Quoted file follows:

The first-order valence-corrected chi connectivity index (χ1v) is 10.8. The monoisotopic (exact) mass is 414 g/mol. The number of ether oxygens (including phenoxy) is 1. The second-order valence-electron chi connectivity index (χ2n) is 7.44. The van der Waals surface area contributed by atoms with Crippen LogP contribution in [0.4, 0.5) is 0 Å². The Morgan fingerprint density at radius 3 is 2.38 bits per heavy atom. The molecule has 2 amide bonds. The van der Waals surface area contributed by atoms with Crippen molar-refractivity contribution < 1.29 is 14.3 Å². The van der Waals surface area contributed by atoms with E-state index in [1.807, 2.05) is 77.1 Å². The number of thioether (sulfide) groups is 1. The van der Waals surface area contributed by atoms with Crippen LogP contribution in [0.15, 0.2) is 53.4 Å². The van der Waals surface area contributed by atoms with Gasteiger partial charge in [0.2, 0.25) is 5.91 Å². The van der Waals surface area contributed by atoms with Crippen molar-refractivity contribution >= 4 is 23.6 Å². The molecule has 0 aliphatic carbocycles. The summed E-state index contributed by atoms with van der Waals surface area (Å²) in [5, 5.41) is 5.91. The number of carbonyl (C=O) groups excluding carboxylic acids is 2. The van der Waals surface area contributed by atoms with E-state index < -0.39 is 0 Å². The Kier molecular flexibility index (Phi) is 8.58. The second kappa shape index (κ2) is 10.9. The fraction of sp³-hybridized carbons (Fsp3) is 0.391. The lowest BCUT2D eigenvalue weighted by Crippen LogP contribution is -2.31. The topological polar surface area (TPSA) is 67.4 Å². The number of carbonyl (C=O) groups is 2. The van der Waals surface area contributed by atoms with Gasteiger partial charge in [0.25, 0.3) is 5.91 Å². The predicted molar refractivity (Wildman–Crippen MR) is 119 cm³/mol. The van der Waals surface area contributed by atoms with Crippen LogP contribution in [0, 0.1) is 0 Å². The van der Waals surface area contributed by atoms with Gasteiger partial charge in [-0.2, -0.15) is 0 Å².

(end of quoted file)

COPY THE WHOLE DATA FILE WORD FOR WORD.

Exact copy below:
The first-order valence-corrected chi connectivity index (χ1v) is 10.8. The monoisotopic (exact) mass is 414 g/mol. The number of ether oxygens (including phenoxy) is 1. The second-order valence-electron chi connectivity index (χ2n) is 7.44. The van der Waals surface area contributed by atoms with Crippen LogP contribution in [0.4, 0.5) is 0 Å². The Morgan fingerprint density at radius 3 is 2.38 bits per heavy atom. The molecule has 2 amide bonds. The van der Waals surface area contributed by atoms with Crippen molar-refractivity contribution < 1.29 is 14.3 Å². The van der Waals surface area contributed by atoms with E-state index in [1.807, 2.05) is 77.1 Å². The number of thioether (sulfide) groups is 1. The van der Waals surface area contributed by atoms with Crippen LogP contribution in [0.15, 0.2) is 53.4 Å². The van der Waals surface area contributed by atoms with Gasteiger partial charge in [0.2, 0.25) is 5.91 Å². The van der Waals surface area contributed by atoms with Crippen molar-refractivity contribution >= 4 is 23.6 Å². The molecule has 0 aliphatic carbocycles. The summed E-state index contributed by atoms with van der Waals surface area (Å²) in [5, 5.41) is 5.91. The number of carbonyl (C=O) groups excluding carboxylic acids is 2. The van der Waals surface area contributed by atoms with E-state index < -0.39 is 0 Å². The Kier molecular flexibility index (Phi) is 8.58. The second kappa shape index (κ2) is 10.9. The fraction of sp³-hybridized carbons (Fsp3) is 0.391. The lowest BCUT2D eigenvalue weighted by Crippen LogP contribution is -2.31. The topological polar surface area (TPSA) is 67.4 Å². The number of carbonyl (C=O) groups is 2. The van der Waals surface area contributed by atoms with Gasteiger partial charge in [0.25, 0.3) is 5.91 Å². The predicted molar refractivity (Wildman–Crippen MR) is 119 cm³/mol. The van der Waals surface area contributed by atoms with Crippen LogP contribution in [0, 0.1) is 0 Å². The van der Waals surface area contributed by atoms with Gasteiger partial charge in [-0.2, -0.15) is 0 Å².